Health care is a system that needs to be administered given the imperative to deliver on the Triple Aim of patient care, population health, and cost of care.
Amy Cohn, PhD is the Associate Director of the Center for Healthcare Engineering and Patient Safety (CHEPS) with faculty appointments at the University of Michigan. CHEPS seeks to improve the safety and quality of health care delivery through a multi-disciplinary, systems engineering-based approach.
When the Michigan Health Council visited Amy on a rainy day this spring, CHEPS’ commitment to collaboration, implementation, innovation, education, and dissemination shined.
Now in its third year, CHEPS solves real problems that affect real patients. For example, wait times for chemotherapy patients receiving infusions will be reduced if the CHEPS team finds a way to help providers anticipate patient need. Their goal is to provide drug treatment in a timely manner with minimal waste, instead of having chronically ill individuals sit for hours in waiting rooms. Here is more detail on the project—Scheduling and Patient Flow in an Outpatient Chemotherapy Infusion Center.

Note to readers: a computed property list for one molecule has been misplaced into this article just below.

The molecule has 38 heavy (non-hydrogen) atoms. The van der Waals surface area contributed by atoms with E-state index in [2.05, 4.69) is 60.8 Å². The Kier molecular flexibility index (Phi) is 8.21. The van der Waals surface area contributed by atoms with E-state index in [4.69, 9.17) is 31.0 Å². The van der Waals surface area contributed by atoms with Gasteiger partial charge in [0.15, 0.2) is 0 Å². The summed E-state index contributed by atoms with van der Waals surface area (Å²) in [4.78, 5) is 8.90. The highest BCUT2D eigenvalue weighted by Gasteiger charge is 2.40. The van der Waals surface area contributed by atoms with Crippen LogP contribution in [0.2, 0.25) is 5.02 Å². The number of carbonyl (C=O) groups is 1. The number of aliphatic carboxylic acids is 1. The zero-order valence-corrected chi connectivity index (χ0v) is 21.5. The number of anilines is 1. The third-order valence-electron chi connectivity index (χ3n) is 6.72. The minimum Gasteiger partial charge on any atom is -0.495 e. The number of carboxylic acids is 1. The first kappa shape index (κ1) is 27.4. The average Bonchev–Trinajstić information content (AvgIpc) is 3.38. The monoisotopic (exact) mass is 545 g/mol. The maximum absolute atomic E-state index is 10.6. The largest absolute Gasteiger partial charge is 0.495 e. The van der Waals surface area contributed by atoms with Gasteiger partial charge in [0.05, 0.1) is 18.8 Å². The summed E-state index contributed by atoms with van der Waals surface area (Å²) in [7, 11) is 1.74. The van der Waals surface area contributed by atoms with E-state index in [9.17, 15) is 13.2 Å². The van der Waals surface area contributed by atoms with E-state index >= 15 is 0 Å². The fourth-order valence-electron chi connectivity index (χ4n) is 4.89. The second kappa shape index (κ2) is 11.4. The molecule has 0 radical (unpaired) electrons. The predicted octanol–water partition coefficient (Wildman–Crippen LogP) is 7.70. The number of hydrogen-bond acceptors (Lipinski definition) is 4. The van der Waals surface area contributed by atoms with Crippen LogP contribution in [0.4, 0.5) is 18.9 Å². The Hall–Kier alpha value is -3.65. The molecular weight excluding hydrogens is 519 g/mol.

CHEPS faculty, staff, and students from engineering, medicine, nursing, public health, and business ultimately want to improve the productivity of health care delivery. Monthly shift schedules for Mott Pediatric Emergency Department, scheduling fellows to achieve adequate training on procedures with random occurrences, and improving patient flow at Mott Children’s Hospital are just a few more examples of how CHEPS applies its interprofessional capacity.
The Michigan Health Council is committed to building a culture of health in Michigan by learning from and leveraging Amy and her team’s great work in Ann Arbor. If you’re working on something worth sharing, let us know!